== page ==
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1960 - When the Chile Tsunami reached Whitianga

Part One of Two Mark Alloway - 8 years old remembers.

The Chile earthquake was the largest earthquake recorded in the 20th Century. It caused huge devastation and loss of life in Chile and across the Pacific. The tsunami it created, travelled at 200km per hour. However, by the time it reached Whitianga, it was something different.

At the time of the wave’s arrival, eight-year-old Mark Alloway was on his dad’s boat, the 40ft launch, Manuroa, tied up at the Whitianga wharf. Neither Mark nor his dad had any knowledge of the Chile tsunami. Suddenly, the sea started draining out until their boat was sitting on the sea bottom. Mark’s Dad looked on incredulously. He had never seen anything like this. Then the sea started coming back in and it lifted the boat until their deck was level with the deck of the wharf – this was a metre higher than the highest tide they had ever seen. The sea had begun to lap onto the deck of the wharf.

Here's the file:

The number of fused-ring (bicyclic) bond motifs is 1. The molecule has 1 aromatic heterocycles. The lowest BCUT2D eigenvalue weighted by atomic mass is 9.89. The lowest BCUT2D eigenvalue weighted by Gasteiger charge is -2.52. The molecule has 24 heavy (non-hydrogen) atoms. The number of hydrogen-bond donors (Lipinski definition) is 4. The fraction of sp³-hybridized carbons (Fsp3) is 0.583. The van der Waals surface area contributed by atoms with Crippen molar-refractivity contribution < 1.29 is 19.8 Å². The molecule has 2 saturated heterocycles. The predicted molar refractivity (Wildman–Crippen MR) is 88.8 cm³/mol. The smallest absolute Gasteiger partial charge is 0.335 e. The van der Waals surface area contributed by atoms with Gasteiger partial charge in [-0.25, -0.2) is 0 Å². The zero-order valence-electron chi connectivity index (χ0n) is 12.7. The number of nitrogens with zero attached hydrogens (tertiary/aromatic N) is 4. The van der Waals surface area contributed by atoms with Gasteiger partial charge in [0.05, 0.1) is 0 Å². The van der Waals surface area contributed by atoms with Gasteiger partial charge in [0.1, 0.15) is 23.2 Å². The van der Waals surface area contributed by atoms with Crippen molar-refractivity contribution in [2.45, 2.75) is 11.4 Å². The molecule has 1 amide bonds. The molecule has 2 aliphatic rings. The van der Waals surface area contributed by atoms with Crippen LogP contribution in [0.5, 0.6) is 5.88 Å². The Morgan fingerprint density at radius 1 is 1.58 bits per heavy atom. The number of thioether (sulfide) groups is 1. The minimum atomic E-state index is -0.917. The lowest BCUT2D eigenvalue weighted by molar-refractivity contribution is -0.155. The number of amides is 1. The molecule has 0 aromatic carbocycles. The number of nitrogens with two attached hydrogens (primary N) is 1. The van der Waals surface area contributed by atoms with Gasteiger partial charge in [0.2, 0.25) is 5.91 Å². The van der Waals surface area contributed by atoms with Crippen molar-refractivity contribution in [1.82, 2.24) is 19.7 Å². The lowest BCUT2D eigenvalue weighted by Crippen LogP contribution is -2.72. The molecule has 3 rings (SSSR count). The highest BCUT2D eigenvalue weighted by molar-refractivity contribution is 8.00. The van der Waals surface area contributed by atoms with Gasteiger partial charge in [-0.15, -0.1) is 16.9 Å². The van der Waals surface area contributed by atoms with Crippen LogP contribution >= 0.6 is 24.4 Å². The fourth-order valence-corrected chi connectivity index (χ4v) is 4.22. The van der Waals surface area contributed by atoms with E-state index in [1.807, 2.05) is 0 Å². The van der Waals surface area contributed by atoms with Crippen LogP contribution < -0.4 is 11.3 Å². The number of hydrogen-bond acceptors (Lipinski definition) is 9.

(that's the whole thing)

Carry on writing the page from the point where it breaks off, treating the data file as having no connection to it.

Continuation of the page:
At this point Mark’s Mum arrived. She had been grocery shopping in town. She stepped easily onto the deck of the launch.

Mark’s Dad knew that something very threatening was happening, but he wasn’t sure what. “We’ll go to sea” he said. “We’ll be safe at sea.”

With that he cast off from the wharf. Leaving the harbour, things all seemed normal. The waves were nothing exceptional. They were about half a metre high with no crests.

They settled down to what they knew. Fishing! They caught fish and then something bizarre happened. A couple of metres from the stern of the boat a large, pointed rock suddenly thrust up out of the water. It was as though it had been pushed up from the bottom of the sea. In fact the sea level had suddenly dropped, and a previously submerged rock broke the surface of the water. The appearance of this rock was indisputable evidence that something huge was happening. Only in the following days did they learn of the Chile tsunami.

Caption: View of the wharf at the bottom of the tidal range taken on the morning of May 24 1960 (photo courtesy of Ted Ramsbotham).


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